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Parts needed for 1961 Cub Cadet hi crop build

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Brian Schopp

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I was wondering if anyone knows what parts are needed, where to find the parts to convert a 1961 Cub Cadet to a hi crop. I seen the archives on this but nothing about how to covert it and where to find the parts for the rear axle and front axle and if you need a different rim for the rear tire. If you have built one or any information please let me know.
Thanks,
Brian
 

kmcconaughey

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You likely saw Dan Hoefler's custom Hi Crop, all of those items are completely custom, there's no conversion kit or list of parts.
 

Brian Schopp

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I did see a post with changing the rear axel set up in the archives with pictures. I will try and post pictures of the front axle and back I have pictures of so it may have been a different person. Thanks for the response back.
 

John DeBree

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I built a Model 70 Hi-Crop. It's currently apart for painting. I used rear wheels and tires from an IH Cub. I made wheel adapters to space the wheels out a bit. I also made a bracket to mount Cub rear fenders. For the front end, I fabricated a custom front end. I also used Cub front wheels and tires. Mine has a creeper drive, as the tall tires are FAST.
IMG_20200803_125951541_BURST000_COVER.jpg
 

rrschmitt

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The final drive boxes in the picts above are from a Farmall Cub. They will bolt up to your transmission case since the Cub Cadet transmissions were based on the Farmall Cub.
 

JPrattico

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Each method shown above has its advantages and disadvantages.

The advantage of using Farmall Cub final drives is that they bolt right up, and you can use the stock Cub Cadet rear wheels. The disadvantages are you have to rotate the differential 180 degrees so that the unit still drives forward in 1st 2nd and 3rd instead of going backward, because the final drives reverse the output. They also have a gear reduction that would result in the machine being a lot slower.

The advantage of using Farmall Cub rear wheels and some spacers is that you don't have to worry about opening the transmission. You don't need to rotate the diff, and you don't need to remove the axle tubes. A disadvantage is that those large wheels will provide lots of speed. Which could be good, but also not good. Another disadvantage of it is you will also need larger front wheels to match with the larger rear wheels.

Either route you go, both will require some sort of modified front axle and spindles. Both will also require parts from a Cub, which as stated above, can be found at a tractor junkyard. IF I were to build one I like the idea of using the Cub wheels, because I think it looks more like a true tractor. Plus it seems you can use Cub shell fenders too. I also like the idea of it being faster, particularly as a machine I could putt around on easily. But would have to be cautious so that it doesn't tip over.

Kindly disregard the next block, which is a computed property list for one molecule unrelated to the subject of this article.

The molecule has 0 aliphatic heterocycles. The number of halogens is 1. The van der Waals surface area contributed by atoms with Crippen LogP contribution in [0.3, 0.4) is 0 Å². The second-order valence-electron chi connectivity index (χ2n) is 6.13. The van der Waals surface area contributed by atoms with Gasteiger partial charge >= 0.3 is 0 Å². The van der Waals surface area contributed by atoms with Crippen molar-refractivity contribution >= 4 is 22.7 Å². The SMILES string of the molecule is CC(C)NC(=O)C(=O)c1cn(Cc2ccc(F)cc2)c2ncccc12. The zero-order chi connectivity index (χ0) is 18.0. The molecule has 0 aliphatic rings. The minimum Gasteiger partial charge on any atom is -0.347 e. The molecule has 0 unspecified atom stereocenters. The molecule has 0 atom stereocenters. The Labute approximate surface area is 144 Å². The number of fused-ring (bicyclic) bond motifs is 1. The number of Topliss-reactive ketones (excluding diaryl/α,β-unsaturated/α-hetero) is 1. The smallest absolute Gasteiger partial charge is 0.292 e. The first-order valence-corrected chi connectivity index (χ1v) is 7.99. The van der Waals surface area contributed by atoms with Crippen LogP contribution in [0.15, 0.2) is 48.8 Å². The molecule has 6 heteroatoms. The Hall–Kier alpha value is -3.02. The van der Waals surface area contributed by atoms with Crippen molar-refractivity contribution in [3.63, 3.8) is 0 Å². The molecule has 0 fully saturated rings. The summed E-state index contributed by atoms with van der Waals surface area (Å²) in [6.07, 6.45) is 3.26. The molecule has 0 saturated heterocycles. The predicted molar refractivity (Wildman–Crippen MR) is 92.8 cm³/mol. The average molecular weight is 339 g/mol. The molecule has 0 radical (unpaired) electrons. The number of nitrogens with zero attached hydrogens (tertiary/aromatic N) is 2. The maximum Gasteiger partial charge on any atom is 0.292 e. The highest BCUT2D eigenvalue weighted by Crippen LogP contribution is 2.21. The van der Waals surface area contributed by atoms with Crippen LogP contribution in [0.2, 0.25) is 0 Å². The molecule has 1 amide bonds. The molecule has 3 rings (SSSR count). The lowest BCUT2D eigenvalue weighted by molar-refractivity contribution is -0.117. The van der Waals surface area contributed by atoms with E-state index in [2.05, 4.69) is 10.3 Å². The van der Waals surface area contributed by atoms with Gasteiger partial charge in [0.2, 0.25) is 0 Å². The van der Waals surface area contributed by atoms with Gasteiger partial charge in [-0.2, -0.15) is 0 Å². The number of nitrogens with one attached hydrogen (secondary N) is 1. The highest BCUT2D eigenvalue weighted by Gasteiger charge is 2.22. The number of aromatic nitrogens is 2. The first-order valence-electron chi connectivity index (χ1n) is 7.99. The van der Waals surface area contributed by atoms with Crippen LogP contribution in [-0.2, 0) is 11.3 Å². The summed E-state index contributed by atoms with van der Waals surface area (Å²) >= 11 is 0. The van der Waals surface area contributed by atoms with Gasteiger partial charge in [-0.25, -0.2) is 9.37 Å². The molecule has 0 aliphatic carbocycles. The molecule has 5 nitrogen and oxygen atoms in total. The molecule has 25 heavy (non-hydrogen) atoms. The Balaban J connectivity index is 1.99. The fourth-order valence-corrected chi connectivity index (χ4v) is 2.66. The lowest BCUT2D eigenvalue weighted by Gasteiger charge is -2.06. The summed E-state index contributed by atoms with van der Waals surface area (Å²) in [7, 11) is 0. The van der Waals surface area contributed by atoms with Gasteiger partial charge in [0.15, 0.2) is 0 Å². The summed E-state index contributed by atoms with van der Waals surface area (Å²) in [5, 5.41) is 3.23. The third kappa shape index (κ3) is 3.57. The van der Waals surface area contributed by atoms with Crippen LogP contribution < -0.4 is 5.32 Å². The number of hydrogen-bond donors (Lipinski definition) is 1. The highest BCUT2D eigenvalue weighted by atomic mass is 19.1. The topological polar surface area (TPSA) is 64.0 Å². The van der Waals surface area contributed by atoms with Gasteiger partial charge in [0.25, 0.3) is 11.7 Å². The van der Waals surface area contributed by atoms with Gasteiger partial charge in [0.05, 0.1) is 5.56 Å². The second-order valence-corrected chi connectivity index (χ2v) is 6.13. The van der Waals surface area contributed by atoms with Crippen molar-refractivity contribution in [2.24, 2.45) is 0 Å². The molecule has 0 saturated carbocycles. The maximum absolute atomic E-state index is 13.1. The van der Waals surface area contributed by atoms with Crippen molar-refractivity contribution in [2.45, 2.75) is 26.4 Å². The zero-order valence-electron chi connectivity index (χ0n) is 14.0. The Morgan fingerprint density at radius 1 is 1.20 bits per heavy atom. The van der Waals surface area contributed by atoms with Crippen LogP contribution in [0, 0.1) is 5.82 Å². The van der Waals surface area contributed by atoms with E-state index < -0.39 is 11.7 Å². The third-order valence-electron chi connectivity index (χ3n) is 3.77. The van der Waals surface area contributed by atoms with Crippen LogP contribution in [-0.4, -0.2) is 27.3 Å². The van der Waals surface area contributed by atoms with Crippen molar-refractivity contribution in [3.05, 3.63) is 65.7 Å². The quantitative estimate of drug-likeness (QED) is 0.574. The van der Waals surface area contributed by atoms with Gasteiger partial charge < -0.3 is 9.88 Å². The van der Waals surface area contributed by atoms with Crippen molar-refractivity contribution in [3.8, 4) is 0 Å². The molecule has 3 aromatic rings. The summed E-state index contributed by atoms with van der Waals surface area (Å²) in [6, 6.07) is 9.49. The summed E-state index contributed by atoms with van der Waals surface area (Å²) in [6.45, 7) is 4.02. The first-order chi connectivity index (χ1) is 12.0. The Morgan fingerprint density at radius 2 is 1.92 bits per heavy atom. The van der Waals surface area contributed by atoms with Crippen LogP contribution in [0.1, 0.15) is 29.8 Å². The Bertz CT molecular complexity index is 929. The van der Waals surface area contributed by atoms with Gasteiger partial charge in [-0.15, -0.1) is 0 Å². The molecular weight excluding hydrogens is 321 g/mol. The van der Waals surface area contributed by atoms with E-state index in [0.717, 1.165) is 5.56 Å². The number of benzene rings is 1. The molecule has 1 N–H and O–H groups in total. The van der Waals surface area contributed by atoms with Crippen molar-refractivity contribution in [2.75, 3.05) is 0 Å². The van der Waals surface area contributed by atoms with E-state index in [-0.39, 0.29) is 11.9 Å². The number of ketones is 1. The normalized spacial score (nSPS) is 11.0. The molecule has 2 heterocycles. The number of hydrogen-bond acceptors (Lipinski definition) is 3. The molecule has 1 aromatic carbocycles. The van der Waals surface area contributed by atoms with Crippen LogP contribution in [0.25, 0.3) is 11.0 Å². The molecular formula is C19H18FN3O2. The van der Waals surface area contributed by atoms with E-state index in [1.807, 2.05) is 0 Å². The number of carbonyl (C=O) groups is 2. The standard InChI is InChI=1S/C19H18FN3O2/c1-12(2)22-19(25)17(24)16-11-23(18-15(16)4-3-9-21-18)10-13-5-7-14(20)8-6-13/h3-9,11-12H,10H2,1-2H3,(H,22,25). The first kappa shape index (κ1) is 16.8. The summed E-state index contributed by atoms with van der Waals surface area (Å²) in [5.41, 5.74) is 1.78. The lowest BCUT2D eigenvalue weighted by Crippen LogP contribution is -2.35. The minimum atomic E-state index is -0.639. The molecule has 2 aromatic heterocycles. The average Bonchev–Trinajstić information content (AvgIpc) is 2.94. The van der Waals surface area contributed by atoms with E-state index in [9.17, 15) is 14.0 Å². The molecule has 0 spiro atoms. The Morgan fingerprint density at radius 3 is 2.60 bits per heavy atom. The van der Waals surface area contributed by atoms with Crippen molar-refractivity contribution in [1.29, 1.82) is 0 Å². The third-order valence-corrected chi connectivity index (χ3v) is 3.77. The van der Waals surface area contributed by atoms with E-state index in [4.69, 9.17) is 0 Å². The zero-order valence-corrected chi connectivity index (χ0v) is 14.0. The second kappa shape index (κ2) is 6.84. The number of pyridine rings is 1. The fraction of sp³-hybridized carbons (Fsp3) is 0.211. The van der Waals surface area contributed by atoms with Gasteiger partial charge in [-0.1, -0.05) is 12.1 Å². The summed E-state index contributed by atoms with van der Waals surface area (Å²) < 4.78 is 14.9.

lbuttke

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Lonny Buttke
Each method shown above has its advantages and disadvantages.

The advantage of using Farmall Cub final drives is that they bolt right up, and you can use the stock Cub Cadet rear wheels. The disadvantages are you have to rotate the differential 180 degrees so that the unit still drives forward in 1st 2nd and 3rd instead of going backward, because the final drives reverse the output. They also have a gear reduction that would result in the machine being a lot slower.

The advantage of using Farmall Cub rear wheels and some spacers is that you don't have to worry about opening the transmission. You don't need to rotate the diff, and you don't need to remove the axle tubes. A disadvantage is that those large wheels will provide lots of speed. Which could be good, but also not good. Another disadvantage of it is you will also need larger front wheels to match with the larger rear wheels.

Either route you go, both will require some sort of modified front axle and spindles. Both will also require parts from a Cub, which as stated above, can be found at a tractor junkyard. IF I were to build one I like the idea of using the Cub wheels, because I think it looks more like a true tractor. Plus it seems you can use Cub shell fenders too. I also like the idea of it being faster, particularly as a machine I could putt around on easily. But would have to be cautious so that it doesn't tip over.
Yeah!
I built my own version of a hi crop a few years back and top speed was 12mph. The tractor was very unstable on uneven ground, on paved roads ok until you needed to turn, had to slow way down.
These cub cadets just where not ment to go fast or sit higher than factory without wideing front and back axles.
 

John DeBree

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Yeah, it is a little dicey between the added height and speed. I made 2" thick wheel adapters/spacers for the rear wheels. The Cub wheels take a larger lug bolt, although the smaller CC ones will work. The adapters take care of that, plus add a little width. The custom front end I made is wider as well. The creeper drive brings the speed back down within reason, but they're getting scarce and expensive. It was easy to mount the Cub rear fenders. I welded a mounting plate on each end of a piece of channel iron, and it bolts on with the seat spring mounting bolts. At any rate, it's definitely a toy. It occurred to me that it wouldn't take me all that long to convert it back to a regular Model 70 for when I have work to do around my place. I would do the Hi-Crop conversion to bring to tractor shows.
 

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